The IBM Quantum Challenge Begins: May 4 at 9:00 a.m. US Eastern Ends: May 8 at 8:59:59 a.m. US Eastern Take the challenge: ibm.co/quantumchallenge
On May 4, 2016, our team introduced the first quantum computer that could be programmed over the cloud, using IBM Quantum Experience. We wanted everyone to be able to experience a quantum computer, even individuals without access to an academic research lab.
Today, we have 18 quantum systems and counting available to our clients and community. Over 200,000 users, including more than 100 IBM Q Network client partners, have joined us to conduct fundamental research on quantum information science, develop the applications of quantum computing in various industries, and educate the future quantum workforce. Additionally, 175 billion quantum circuits have been executed using our hardware, resulting in more than 200 publications by researchers around the world.
In addition to developing quantum hardware, we have also been driving the development of powerful open source quantum software. Qiskit, written primarily in Python, has grown to be a popular quantum computing software development kit with several novel features, many of which were contributed by dedicated Qiskitters.
Thank you to everyone who has joined us on this exciting journey building the largest and most diverse global quantum computing community.
The IBM Quantum Challenge
As we approach the fourth anniversary of the IBM Quantum Experience, we invite you to celebrate with us by completing a challenge with four exercises. Whether you are already a member of the community, or this challenge is your first quantum experiment, these four exercises will improve your understanding of quantum circuits. We hope you also have fun as you put your skills to test.
In recognition of everyone’s participation, we are awarding digital badges and providing additional sponsorship to the Python Software Foundation.
Continued investment in quantum education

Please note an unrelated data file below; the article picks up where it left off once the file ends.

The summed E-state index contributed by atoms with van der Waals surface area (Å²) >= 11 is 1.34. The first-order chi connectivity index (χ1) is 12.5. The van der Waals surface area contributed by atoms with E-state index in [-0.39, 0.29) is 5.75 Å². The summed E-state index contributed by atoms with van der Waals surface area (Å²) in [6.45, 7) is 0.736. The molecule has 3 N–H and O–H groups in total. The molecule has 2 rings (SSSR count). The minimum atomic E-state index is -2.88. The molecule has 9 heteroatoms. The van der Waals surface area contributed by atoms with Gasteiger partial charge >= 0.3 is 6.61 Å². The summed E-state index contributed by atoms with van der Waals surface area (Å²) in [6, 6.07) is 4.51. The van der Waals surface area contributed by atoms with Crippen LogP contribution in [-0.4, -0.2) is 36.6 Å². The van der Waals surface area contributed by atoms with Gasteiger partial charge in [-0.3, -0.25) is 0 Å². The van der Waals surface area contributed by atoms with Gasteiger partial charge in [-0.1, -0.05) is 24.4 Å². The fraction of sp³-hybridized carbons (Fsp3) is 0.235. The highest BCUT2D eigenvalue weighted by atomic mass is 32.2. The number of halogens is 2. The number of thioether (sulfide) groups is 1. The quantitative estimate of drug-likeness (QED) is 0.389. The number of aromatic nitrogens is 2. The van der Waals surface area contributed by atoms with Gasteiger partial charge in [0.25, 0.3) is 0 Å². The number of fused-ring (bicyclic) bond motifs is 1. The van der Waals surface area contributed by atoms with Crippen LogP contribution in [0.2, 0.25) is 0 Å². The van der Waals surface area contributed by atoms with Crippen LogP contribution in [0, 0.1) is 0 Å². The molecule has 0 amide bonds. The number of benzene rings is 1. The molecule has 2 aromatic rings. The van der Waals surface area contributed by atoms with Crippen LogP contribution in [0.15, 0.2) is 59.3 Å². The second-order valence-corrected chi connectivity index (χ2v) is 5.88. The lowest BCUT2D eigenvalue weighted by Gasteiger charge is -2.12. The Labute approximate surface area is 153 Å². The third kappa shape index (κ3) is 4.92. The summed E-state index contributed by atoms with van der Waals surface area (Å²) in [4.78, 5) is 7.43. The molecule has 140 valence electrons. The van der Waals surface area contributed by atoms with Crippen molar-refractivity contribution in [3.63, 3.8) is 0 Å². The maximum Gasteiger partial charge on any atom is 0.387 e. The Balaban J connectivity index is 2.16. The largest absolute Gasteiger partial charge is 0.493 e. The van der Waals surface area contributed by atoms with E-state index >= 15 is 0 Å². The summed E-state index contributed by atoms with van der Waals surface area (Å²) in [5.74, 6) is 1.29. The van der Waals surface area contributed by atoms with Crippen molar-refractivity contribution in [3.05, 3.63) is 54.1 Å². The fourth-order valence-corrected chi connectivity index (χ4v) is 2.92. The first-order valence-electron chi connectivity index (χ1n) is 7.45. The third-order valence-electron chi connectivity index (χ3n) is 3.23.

Trying to explain quantum computing without resorting to incorrect analogies has always been a goal for our team. As a result, we have continuously invested in education, starting with opening access to quantum computers, and continuing to create tools that enable anyone to program them. Notably, we created the first interactive open source textbook in the field.
As developers program quantum computers, what they are really doing is building and running quantum circuits. To support your learning about quantum circuits:
Read the Qiskit textbook chapter where we define quantum circuits as we understand them today. Dive in to explore quantum computing principles and learn how to implement quantum algorithms on your own.
Watch our newly launched livelectures called “Circuit Sessions,” or get started programming a quantum computer by watching “Coding with Qiskit.” Subscribe to the Qiskit YouTube channel to watch these two series and more.
The future of quantum is in open source software and access to real quantum hardware—let’s keep building together.
Founded in March 2020 just as the pandemic’s wave was starting to wash over the world, the Consortium has brought together 43 members with supercomputing resources. Private and public enterprises, academia, government and technology companies, many of whom are typically rivals. “It is simply unprecedented,” said Dario Gil, Senior Vice President and Director of IBM Research, one of the founding organizations. “The outcomes we’ve achieved, the lessons we’ve learned, and the next steps we have to pursue are all the result of the collective efforts of these Consortium’s community.”
The next step? Creating the National Strategic Computing Reserve to help the world be better prepared for future global emergencies.